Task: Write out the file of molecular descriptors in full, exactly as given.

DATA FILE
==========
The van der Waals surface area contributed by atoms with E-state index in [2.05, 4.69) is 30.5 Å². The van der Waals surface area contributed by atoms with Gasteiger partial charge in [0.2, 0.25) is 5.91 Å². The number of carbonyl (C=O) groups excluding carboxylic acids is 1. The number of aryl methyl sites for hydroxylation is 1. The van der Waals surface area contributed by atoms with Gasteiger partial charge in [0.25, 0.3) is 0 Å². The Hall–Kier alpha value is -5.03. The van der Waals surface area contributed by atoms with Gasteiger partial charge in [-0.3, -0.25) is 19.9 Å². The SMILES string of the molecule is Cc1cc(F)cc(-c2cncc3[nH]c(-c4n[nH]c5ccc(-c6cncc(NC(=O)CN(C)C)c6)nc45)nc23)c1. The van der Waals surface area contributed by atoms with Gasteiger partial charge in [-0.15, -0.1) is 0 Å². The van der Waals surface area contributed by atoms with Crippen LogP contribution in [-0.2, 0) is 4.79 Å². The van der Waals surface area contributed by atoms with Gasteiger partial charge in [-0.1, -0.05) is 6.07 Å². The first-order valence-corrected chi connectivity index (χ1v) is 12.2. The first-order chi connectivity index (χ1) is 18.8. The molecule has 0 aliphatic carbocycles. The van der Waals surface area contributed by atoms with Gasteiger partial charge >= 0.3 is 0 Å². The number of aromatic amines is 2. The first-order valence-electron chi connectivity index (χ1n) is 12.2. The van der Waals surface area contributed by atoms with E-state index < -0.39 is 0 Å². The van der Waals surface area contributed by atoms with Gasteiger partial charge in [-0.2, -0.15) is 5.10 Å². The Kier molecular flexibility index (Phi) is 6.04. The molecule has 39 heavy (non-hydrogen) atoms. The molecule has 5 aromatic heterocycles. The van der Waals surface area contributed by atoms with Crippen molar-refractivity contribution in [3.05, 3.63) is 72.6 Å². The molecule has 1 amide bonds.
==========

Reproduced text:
The van der Waals surface area contributed by atoms with E-state index in [2.05, 4.69) is 30.5 Å². The van der Waals surface area contributed by atoms with Gasteiger partial charge in [0.2, 0.25) is 5.91 Å². The number of carbonyl (C=O) groups excluding carboxylic acids is 1. The number of aryl methyl sites for hydroxylation is 1. The van der Waals surface area contributed by atoms with Gasteiger partial charge in [0.25, 0.3) is 0 Å². The Hall–Kier alpha value is -5.03. The van der Waals surface area contributed by atoms with Gasteiger partial charge in [-0.3, -0.25) is 19.9 Å². The SMILES string of the molecule is Cc1cc(F)cc(-c2cncc3[nH]c(-c4n[nH]c5ccc(-c6cncc(NC(=O)CN(C)C)c6)nc45)nc23)c1. The van der Waals surface area contributed by atoms with Gasteiger partial charge in [-0.15, -0.1) is 0 Å². The van der Waals surface area contributed by atoms with Crippen LogP contribution in [-0.2, 0) is 4.79 Å². The van der Waals surface area contributed by atoms with Gasteiger partial charge in [-0.1, -0.05) is 6.07 Å². The first-order valence-corrected chi connectivity index (χ1v) is 12.2. The first-order chi connectivity index (χ1) is 18.8. The molecule has 0 aliphatic carbocycles. The van der Waals surface area contributed by atoms with Gasteiger partial charge >= 0.3 is 0 Å². The number of aromatic amines is 2. The first-order valence-electron chi connectivity index (χ1n) is 12.2. The van der Waals surface area contributed by atoms with E-state index < -0.39 is 0 Å². The van der Waals surface area contributed by atoms with Gasteiger partial charge in [-0.2, -0.15) is 5.10 Å². The Kier molecular flexibility index (Phi) is 6.04. The molecule has 39 heavy (non-hydrogen) atoms. The molecule has 5 aromatic heterocycles. The van der Waals surface area contributed by atoms with Crippen molar-refractivity contribution in [3.05, 3.63) is 72.6 Å². The molecule has 1 amide bonds.